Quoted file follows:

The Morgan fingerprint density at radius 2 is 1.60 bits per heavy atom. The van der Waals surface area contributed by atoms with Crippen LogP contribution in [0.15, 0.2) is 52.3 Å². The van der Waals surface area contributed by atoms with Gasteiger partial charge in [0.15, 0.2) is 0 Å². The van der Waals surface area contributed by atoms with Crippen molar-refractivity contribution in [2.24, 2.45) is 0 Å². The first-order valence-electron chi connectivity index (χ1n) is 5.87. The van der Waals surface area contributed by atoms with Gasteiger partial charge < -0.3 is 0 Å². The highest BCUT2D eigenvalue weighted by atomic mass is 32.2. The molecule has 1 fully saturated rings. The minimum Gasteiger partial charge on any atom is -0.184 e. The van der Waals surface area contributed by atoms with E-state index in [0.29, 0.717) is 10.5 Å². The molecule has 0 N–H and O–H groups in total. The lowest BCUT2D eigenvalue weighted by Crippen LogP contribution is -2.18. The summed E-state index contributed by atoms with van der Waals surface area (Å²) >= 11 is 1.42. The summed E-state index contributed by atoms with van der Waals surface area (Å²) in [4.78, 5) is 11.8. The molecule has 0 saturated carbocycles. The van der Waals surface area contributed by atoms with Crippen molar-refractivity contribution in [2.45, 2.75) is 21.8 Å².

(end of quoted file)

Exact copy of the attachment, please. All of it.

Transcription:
The Morgan fingerprint density at radius 2 is 1.60 bits per heavy atom. The van der Waals surface area contributed by atoms with Crippen LogP contribution in [0.15, 0.2) is 52.3 Å². The van der Waals surface area contributed by atoms with Gasteiger partial charge in [0.15, 0.2) is 0 Å². The van der Waals surface area contributed by atoms with Crippen molar-refractivity contribution in [2.24, 2.45) is 0 Å². The first-order valence-electron chi connectivity index (χ1n) is 5.87. The van der Waals surface area contributed by atoms with Gasteiger partial charge < -0.3 is 0 Å². The highest BCUT2D eigenvalue weighted by atomic mass is 32.2. The molecule has 1 fully saturated rings. The minimum Gasteiger partial charge on any atom is -0.184 e. The van der Waals surface area contributed by atoms with E-state index in [0.29, 0.717) is 10.5 Å². The molecule has 0 N–H and O–H groups in total. The lowest BCUT2D eigenvalue weighted by Crippen LogP contribution is -2.18. The summed E-state index contributed by atoms with van der Waals surface area (Å²) >= 11 is 1.42. The summed E-state index contributed by atoms with van der Waals surface area (Å²) in [4.78, 5) is 11.8. The molecule has 0 saturated carbocycles. The van der Waals surface area contributed by atoms with Crippen molar-refractivity contribution in [2.45, 2.75) is 21.8 Å².